Vulnerable populations at risk of acquiring HIV include racial minorities. While African Americans make up13% of the US population, they account for about half of the HIV/AIDS new diagnoses. Since 2000, several reports have suggested that oral HPV growths are increasing in people with HIV/AIDS on HAART, and that this is more prevalent in vulnerable populations, such as African Americans than Whites. The central hypothesis of this Program Project is that alterations in innate defense mechanisms determine susceptibility to oral complications following HIV infection. Human beta defensins (hBDs) have been the focus of our group's research in HIV for more than seven years. We have discovered that oral epithelial cell-derived beta defensins can: 1) be induced by HIV;2) inhibit the ability of the virus to infect immunocompetent cells;and 3) interact with specific chemokine and toll-like receptors resulting in regulation of adaptive immune cells. Moreover, chronic HIV infection and/or highly active antiretroviral therapy (HAART) predisposes the oral mucosae to both cellular and innate immune impairment. Interestingly, amongst the repertoire of innate immune molecules, hBDs are unique, as copy number variations have only been reported for the beta defensin gene cluster;possibly explaining the interpersonal variability in hBD expression levels. Our multidisciplinary program is synergistic through the direct collaboration and interaction of our faculty and core facilities that will support the projects. Investigators in Project 1 and Project 2 will cooperatively design, produce, and share altered forms of beta defensin molecules that will be utilized in structure/function studies in both projects that explore defensin interactions with chemokine and toll-like receptors. Investigators from Projects 1 and 3 will utilize expertise in immunology and dermatology to design and implement studies that explore the cross-talk between epithelial cells and antigen presenting cells. Projects 3 and 4 will share tissue isolated from oral warts and other oral mucosal complication associated with HIV to examine their protein and genomic profiles. Thus, these projects are highly integrated on both a theoretical and collaborative basis and involve a multidisciplinary approach that includes expertise in defensin biology, structural chemistry, HIV immunology, dermatology and genetics. Finally, projects will be supported by the Proteomics and Biostatistics Core (Core B), and information gathered through the Program Project will be examined so that the sum of the data may generate overarching conclusions regarding our central hypothesis. All the data will be subjected to rigorous scientific scrutiny through meetings between the PIs and an External Advisory Panel that will be organized through the Administrative Core (Core A).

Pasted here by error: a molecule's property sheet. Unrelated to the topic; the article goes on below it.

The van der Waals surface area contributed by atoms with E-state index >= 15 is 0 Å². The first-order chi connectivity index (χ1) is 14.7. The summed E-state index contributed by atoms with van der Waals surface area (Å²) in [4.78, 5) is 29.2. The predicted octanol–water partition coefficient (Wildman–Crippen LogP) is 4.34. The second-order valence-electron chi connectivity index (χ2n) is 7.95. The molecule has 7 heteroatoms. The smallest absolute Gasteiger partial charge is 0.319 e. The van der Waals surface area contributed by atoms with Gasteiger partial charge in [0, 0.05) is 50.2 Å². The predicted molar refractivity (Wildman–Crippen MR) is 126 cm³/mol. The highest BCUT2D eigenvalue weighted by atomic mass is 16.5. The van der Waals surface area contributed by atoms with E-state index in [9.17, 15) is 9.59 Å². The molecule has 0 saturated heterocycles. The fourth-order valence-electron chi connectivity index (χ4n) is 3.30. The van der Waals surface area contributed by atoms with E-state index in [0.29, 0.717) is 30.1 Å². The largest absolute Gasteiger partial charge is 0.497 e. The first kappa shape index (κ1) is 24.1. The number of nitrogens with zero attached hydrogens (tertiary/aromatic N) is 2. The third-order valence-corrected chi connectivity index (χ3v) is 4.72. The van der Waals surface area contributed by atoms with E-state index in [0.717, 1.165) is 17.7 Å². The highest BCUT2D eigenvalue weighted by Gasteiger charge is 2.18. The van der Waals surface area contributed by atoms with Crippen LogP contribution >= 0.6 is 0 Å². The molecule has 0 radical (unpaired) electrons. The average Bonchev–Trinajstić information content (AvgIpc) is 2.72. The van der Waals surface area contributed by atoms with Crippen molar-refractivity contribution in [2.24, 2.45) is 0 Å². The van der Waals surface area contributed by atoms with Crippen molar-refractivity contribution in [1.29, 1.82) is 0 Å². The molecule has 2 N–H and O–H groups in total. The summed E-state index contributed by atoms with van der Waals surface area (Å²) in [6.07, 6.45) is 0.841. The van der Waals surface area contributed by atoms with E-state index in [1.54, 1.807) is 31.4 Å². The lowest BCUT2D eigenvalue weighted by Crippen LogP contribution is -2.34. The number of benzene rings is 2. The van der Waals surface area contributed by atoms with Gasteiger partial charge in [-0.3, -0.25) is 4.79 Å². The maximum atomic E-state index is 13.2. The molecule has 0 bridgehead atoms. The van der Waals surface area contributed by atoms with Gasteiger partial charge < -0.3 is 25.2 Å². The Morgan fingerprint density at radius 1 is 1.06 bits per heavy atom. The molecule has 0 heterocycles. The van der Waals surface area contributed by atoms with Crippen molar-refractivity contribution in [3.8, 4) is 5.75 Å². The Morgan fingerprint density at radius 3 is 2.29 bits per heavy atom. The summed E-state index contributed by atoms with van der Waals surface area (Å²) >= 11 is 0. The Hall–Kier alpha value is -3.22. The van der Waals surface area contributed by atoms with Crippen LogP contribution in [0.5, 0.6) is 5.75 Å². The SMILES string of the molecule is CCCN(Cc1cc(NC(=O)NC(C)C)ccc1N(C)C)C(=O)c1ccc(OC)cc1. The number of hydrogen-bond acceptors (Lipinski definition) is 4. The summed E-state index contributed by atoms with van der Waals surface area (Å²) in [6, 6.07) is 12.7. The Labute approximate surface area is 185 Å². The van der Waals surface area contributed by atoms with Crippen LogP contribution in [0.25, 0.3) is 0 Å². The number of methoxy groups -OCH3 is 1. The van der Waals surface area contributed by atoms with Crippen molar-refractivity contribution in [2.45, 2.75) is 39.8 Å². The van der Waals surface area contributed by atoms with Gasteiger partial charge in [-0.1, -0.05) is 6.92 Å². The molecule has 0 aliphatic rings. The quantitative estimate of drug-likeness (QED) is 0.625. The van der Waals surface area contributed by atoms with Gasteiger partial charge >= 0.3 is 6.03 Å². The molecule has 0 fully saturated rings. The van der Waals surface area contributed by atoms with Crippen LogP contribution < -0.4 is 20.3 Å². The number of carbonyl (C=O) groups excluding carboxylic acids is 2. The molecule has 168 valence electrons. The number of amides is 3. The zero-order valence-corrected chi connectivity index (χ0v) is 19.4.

Agency
National Institute of Health (NIH)
Institute
National Institute of Dental & Craniofacial Research (NIDCR)
Type
Research Program Projects (P01)
Project #
5P01DE019759-05
Application #
8462465
Study Section
Special Emphasis Panel (ZDE1-JH (08))
Program Officer
Rodriguez-Chavez, Isaac R
Project Start
2009-06-15
Project End
2014-04-30
Budget Start
2013-05-01
Budget End
2014-04-30
Support Year
5
Fiscal Year
2013
Total Cost
$1,736,804
Indirect Cost
$588,868
Name
Case Western Reserve University
Department
Dentistry
Type
Schools of Dentistry
DUNS #
077758407
City
Cleveland
State
OH
Country
United States
Zip Code
44106
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Funderburg, Nicholas T; Jadlowsky, Julie K; Lederman, Michael M et al. (2011) The Toll-like receptor 1/2 agonists Pam(3) CSK(4) and human ?-defensin-3 differentially induce interleukin-10 and nuclear factor-?B signalling patterns in human monocytes. Immunology 134:151-60

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